For a couple of years now, I’ve been evaluating my garden plantings to determine who gets to stay and who goes. Water is pricey, plants can be pricey, and my time is also valuable. When it’s over 100°F outside, my time is really valuable. Plants need to earn their keep in my garden by performing extremely well with minimal effort on my part. If not, they will be removed, composted, or given away to good homes.
While 2019 was mild as milk toast, 12 months ago we were suffocating with the smoke of wildfires and 90+°F days for weeks on end. Smoke from wildfires creates an excess of ozone, causing plants to struggle with photosynthesis.Who knows what will happen next year?
With this in mind, I’ve made a list of the consistent perennial performers—plants that did really well no matter the temperature or the smoke. The plants in this group—for the April, May, and June show—seem unfazed by our wonky weather conditions. They don’t need special watering or coddling of any sort. They shine and bloom for extended periods of time, aren’t troubled by pests, and weren’t slowed by the smoky days. The following selections put on a reliable performance in the spring and require little effort from me.
Pale purple coneflower (Echinacea pallida, Zones 3–10) does very well in my garden. It is exceptionally hardy, unfazed by heat or drought, and has a soft, sweet fragrance. These plants also have been slowly multiplying over the years.
‘Role Model’ bearded iris (Iris germanica ‘Role Model’, Zones 3–10) was my grandmother’s favorite flower, and now it’s mine. It’s reliable, can go without supplemental water for years, and is just gorgeous. Did I mention that it smells wonderful?
Prairie smoke, or old man’s whiskers (Geum triflorum, Zones 3–7), is a favorite whimsical, drought-tolerant, early summer performer.
These Persian onions (Allium cristophii, Zones 4–9) come in many sizes, shapes, and shades, and they are visitor favorites at the Idaho Botanical Garden (IBG) in Boise. Some of them have been blooming for over 10 years.
For years, this clematis (Clematis × durandii, Zones 5–9) has been defiant and drought tolerant, a faithful performer that often hangs on until Thanksgiving or the first hard frost.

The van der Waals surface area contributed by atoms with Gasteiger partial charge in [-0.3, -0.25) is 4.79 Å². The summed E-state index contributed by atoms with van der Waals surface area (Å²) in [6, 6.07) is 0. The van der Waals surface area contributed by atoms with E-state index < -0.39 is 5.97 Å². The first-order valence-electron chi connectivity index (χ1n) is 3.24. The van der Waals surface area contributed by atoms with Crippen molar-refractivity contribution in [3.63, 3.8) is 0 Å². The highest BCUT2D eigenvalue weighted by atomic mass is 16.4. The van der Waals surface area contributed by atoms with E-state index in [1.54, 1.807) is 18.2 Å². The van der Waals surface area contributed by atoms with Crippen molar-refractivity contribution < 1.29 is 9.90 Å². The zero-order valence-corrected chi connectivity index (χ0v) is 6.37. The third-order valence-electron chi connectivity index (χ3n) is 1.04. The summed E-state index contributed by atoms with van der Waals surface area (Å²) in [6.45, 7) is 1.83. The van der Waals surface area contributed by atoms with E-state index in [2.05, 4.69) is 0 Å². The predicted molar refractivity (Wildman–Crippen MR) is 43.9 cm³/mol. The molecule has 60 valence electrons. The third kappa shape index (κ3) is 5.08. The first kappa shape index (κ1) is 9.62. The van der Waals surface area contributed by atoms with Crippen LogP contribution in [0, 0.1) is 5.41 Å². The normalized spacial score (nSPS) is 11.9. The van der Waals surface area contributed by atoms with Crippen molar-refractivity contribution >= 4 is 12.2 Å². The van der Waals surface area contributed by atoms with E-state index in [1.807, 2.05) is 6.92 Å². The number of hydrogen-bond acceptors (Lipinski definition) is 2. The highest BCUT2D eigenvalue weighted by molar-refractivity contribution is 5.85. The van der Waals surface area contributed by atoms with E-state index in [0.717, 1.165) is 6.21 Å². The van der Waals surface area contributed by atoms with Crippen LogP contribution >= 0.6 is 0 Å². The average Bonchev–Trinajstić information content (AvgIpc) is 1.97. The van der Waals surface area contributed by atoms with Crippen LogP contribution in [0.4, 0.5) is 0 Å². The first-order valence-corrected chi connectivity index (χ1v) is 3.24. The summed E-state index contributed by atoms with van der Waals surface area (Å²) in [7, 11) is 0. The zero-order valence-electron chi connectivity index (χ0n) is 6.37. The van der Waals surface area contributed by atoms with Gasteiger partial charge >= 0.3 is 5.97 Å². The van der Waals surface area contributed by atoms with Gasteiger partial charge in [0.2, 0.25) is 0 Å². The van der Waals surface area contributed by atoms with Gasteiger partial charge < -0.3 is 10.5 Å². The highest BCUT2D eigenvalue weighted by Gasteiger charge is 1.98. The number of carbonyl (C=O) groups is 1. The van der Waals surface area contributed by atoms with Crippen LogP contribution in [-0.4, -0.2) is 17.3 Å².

These orange daylilies (Hemerocallis fulva, Zones 3–9) are reliable bloomers every year in my garden. Their growth can be rambunctious—nearly invasive. But I don’t mind, since they’re so pretty when backlit with late afternoon sun.
Other reliable and low-maintenance April, May, and June bloomers in my garden include:
- Bleeding heart (Lamprocapnos spectabilis, Zones 3–9)
- Darwin hybrid tulips and species tulips (Tulipa spp. and cvs., Zones 3–8)
- Lily of the valley (Convallaria majalis, Zones 3–8)
- European cranberrybush (Viburnum opulus ‘Roseum’, Zones 3–8)
- Leather leaf viburnum (Viburnum rhytidophyllum, Zones 5–8)
- Pussytoes (Antennaria dioica ‘Rubra’, Zones 3–8)
- Ice plants (Delosperma spp. and cvs., Zones 6–10)
- Wine cups (Callirhoe involucrata, Zones 4–8)
- ‘Scheherazade’ orienpet lilies (Lilium ‘Scheherazade’, Zones 4–8)
- ‘White Swan’ coneflower (Echinancea ‘White Swan’, Zones 3–10)
- Double columbine (Aquilegia spp. and cvs., Zones 3–8)
Plants that proved more high-maintenance or less hardy didn’t make the cut. Surprisingly, the rest of my coneflowers (Echinacea spp. and cvs., Zones 3–9) are goners, along with the black-eyed Susans (Rudbeckia spp. and cvs., Zones 3–9). They need a lot more moisture than I can give them. Also on their way to a good home: woody betony, or pink cotton lamb’s ear (Stachys lavandulifolia, Zones 5–8), and rough blazing star (Liatris aspera, Zones 3–8). With merely insipid color and no staying power, it’s so long!
What’s on the fence (literally): Mademoiselle Grégoire Staechelin climbing rose (Rosa ‘Mademoiselle Grégoire Staechelin’, Zones 6–9). Many roses in my area have succumbed to aggressive cane blight. Then there is my lackluster, newly planted and struggling Amber Jubilee ninebark (Physocarpus opulifolius ‘Jefam’ AMBER JUBILEE, Zones 2–8). This gave me, at best, a pathetic performance. I may let these two stay for now and then reevaluate them come next spring.
—Mary Ann Newcomer is the author of two books: Rocky Mountain Gardener’s Handbook and Vegetable Gardening in the Mountain States.
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